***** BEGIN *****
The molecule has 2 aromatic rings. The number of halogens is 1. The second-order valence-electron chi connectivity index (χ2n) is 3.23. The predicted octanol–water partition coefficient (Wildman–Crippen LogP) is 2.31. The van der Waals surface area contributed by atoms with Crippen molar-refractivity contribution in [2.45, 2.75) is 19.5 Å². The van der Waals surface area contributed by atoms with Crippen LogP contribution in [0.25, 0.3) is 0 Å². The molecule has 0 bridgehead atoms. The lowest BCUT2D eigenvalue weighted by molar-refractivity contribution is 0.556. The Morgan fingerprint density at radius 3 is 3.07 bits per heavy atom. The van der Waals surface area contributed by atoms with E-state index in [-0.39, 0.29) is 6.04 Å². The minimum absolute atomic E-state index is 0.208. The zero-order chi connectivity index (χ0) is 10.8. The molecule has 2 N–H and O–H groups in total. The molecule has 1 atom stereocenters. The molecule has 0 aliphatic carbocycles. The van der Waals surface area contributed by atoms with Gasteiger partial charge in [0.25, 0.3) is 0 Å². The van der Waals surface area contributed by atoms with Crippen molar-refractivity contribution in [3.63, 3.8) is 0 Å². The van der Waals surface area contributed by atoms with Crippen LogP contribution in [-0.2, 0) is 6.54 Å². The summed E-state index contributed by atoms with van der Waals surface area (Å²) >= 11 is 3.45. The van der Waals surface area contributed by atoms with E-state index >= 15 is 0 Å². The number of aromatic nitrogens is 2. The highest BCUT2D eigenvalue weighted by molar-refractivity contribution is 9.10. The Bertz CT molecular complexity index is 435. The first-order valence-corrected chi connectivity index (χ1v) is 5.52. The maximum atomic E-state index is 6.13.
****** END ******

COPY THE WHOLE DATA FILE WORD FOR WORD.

The molecule has 2 aromatic rings. The number of halogens is 1. The second-order valence-electron chi connectivity index (χ2n) is 3.23. The predicted octanol–water partition coefficient (Wildman–Crippen LogP) is 2.31. The van der Waals surface area contributed by atoms with Crippen molar-refractivity contribution in [2.45, 2.75) is 19.5 Å². The van der Waals surface area contributed by atoms with Crippen LogP contribution in [0.25, 0.3) is 0 Å². The molecule has 0 bridgehead atoms. The lowest BCUT2D eigenvalue weighted by molar-refractivity contribution is 0.556. The Morgan fingerprint density at radius 3 is 3.07 bits per heavy atom. The van der Waals surface area contributed by atoms with E-state index in [-0.39, 0.29) is 6.04 Å². The minimum absolute atomic E-state index is 0.208. The zero-order chi connectivity index (χ0) is 10.8. The molecule has 2 N–H and O–H groups in total. The molecule has 1 atom stereocenters. The molecule has 0 aliphatic carbocycles. The van der Waals surface area contributed by atoms with Gasteiger partial charge in [0.25, 0.3) is 0 Å². The van der Waals surface area contributed by atoms with Crippen molar-refractivity contribution in [3.63, 3.8) is 0 Å². The van der Waals surface area contributed by atoms with Crippen LogP contribution in [-0.2, 0) is 6.54 Å². The summed E-state index contributed by atoms with van der Waals surface area (Å²) >= 11 is 3.45. The van der Waals surface area contributed by atoms with E-state index >= 15 is 0 Å². The number of aromatic nitrogens is 2. The highest BCUT2D eigenvalue weighted by molar-refractivity contribution is 9.10. The Bertz CT molecular complexity index is 435. The first-order valence-corrected chi connectivity index (χ1v) is 5.52. The maximum atomic E-state index is 6.13.